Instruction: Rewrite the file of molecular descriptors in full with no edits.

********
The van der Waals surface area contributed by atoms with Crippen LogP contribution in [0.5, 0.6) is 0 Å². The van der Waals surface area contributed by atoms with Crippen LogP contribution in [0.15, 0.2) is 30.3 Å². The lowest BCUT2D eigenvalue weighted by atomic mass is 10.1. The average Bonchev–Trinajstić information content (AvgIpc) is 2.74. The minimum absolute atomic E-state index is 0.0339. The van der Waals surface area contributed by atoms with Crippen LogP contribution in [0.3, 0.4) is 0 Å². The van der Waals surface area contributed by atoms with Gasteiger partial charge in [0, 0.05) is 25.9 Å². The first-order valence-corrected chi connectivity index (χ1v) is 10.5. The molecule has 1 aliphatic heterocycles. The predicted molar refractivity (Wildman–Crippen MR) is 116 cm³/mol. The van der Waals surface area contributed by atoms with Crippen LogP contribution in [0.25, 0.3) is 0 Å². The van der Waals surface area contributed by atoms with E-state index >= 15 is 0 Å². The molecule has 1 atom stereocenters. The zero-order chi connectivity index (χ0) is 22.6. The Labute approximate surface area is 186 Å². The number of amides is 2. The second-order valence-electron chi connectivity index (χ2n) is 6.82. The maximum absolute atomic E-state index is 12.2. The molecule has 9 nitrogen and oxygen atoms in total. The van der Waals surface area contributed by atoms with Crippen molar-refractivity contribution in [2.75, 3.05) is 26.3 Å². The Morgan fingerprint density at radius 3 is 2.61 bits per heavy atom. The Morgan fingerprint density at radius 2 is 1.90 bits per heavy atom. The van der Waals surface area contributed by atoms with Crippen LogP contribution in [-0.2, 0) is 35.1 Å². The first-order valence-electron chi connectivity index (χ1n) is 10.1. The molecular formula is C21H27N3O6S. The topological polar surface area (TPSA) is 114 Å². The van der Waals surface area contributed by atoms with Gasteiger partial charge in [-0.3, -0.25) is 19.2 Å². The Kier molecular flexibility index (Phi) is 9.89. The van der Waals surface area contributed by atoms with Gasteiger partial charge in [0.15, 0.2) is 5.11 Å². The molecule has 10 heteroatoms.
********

The van der Waals surface area contributed by atoms with Crippen LogP contribution in [0.5, 0.6) is 0 Å². The van der Waals surface area contributed by atoms with Crippen LogP contribution in [0.15, 0.2) is 30.3 Å². The lowest BCUT2D eigenvalue weighted by atomic mass is 10.1. The average Bonchev–Trinajstić information content (AvgIpc) is 2.74. The minimum absolute atomic E-state index is 0.0339. The van der Waals surface area contributed by atoms with Crippen LogP contribution in [0.3, 0.4) is 0 Å². The van der Waals surface area contributed by atoms with Gasteiger partial charge in [0, 0.05) is 25.9 Å². The first-order valence-corrected chi connectivity index (χ1v) is 10.5. The molecule has 1 aliphatic heterocycles. The predicted molar refractivity (Wildman–Crippen MR) is 116 cm³/mol. The van der Waals surface area contributed by atoms with Crippen LogP contribution in [0.25, 0.3) is 0 Å². The van der Waals surface area contributed by atoms with E-state index >= 15 is 0 Å². The molecule has 1 atom stereocenters. The zero-order chi connectivity index (χ0) is 22.6. The Labute approximate surface area is 186 Å². The number of amides is 2. The second-order valence-electron chi connectivity index (χ2n) is 6.82. The maximum absolute atomic E-state index is 12.2. The molecule has 9 nitrogen and oxygen atoms in total. The van der Waals surface area contributed by atoms with Crippen molar-refractivity contribution in [2.75, 3.05) is 26.3 Å². The Morgan fingerprint density at radius 3 is 2.61 bits per heavy atom. The Morgan fingerprint density at radius 2 is 1.90 bits per heavy atom. The van der Waals surface area contributed by atoms with Crippen LogP contribution in [-0.2, 0) is 35.1 Å². The first-order valence-electron chi connectivity index (χ1n) is 10.1. The molecular formula is C21H27N3O6S. The topological polar surface area (TPSA) is 114 Å². The van der Waals surface area contributed by atoms with Gasteiger partial charge in [-0.3, -0.25) is 19.2 Å². The Kier molecular flexibility index (Phi) is 9.89. The van der Waals surface area contributed by atoms with Gasteiger partial charge in [0.15, 0.2) is 5.11 Å². The molecule has 10 heteroatoms.